Method for wireless communication.
  8. The method according to claim 1,
    Further comprising: performing peer discovery by the first UE to detect the second UE after receiving the P2P configuration information.
    Method for wireless communication.
  9. The method according to claim 1,
    Further comprising: performing peer discovery by the first UE to detect the second UE before receiving the P2P configuration information.
    Method for wireless communication.
  10. The method according to claim 1,
    Wherein the base station is a macro base station for a macro cell,
    Method for wireless communication.
  11. The method according to claim 1,
    The base station is a home base station for a femtocell,
    Method for wireless communication.
  12. An apparatus for wireless communication,
    Means for receiving peer-to-peer (P2P) configuration information from a base station in a first user equipment (UE), the P2P configuration information comprising information for identifying the Bulb Universal Universal Terrestrial Radio Access (E-UTRA) radio access Support P2P communication for UEs within the coverage of the base station based on the technology;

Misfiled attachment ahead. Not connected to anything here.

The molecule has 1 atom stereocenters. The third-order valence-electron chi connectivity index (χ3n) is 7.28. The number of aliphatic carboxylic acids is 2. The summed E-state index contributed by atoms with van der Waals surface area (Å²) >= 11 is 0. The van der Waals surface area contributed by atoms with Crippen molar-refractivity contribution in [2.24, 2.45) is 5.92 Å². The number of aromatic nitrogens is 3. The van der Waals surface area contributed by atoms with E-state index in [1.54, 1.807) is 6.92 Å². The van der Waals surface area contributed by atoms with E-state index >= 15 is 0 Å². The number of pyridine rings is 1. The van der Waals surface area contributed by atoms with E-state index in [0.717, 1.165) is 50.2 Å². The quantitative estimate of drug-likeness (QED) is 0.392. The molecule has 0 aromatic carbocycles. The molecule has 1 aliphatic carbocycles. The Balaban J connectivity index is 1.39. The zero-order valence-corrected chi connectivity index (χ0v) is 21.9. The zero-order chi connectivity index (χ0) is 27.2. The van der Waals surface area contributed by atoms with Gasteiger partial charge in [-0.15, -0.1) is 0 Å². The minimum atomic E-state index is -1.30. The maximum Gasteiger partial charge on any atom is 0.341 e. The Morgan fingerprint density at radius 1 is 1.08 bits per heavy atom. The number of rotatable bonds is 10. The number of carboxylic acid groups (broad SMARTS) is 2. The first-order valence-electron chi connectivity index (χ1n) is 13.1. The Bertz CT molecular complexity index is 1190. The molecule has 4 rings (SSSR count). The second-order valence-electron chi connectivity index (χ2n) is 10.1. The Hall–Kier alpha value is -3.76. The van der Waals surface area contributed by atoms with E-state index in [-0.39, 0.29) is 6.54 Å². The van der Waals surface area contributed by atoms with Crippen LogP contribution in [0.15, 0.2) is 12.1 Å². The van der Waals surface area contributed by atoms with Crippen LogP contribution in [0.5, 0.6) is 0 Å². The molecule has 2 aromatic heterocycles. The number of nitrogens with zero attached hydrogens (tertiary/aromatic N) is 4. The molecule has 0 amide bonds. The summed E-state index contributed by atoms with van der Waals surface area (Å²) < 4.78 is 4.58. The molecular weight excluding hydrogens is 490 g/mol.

Means for performing peer discovery by the first UE to detect a second UE, the peer discovery comprising: peer discovery code on the proximity detection signal transmitted by the second UE and advertising its P2P communication capability, - detecting the presence or absence of an abnormality; And
    Means for communicating directly with the second UE by the first UE based on the P2P configuration information,
    Wherein receiving the P2P configuration information comprises receiving at least one system information block (SIB) broadcast by the base station, and obtaining the P2P configuration information from the at least one SIB.
    Apparatus for wireless communication.
  13. An apparatus for wireless communication comprising at least one processor coupled to a memory,
    The memory having program instructions executable by the processor,
    The program instructions cause the device to:
    To-peer (P2P) configuration information from a base station in a first user equipment (UE), and the P2P configuration information is stored in this bulbed universal terrestrial radio access (E-UTRA) radio access technology - supporting P2P communication for UEs within the coverage of the base station based on the base station;
    Performing peer discovery by the first UE to detect a second UE, the peer discovery detecting a peer discovery code on a proximity detection signal transmitted by the second UE and advertising its P2P communication capability ≪ / RTI > And
    And to communicate directly with the second UE by the first UE based on the P2P configuration information
    To perform operations,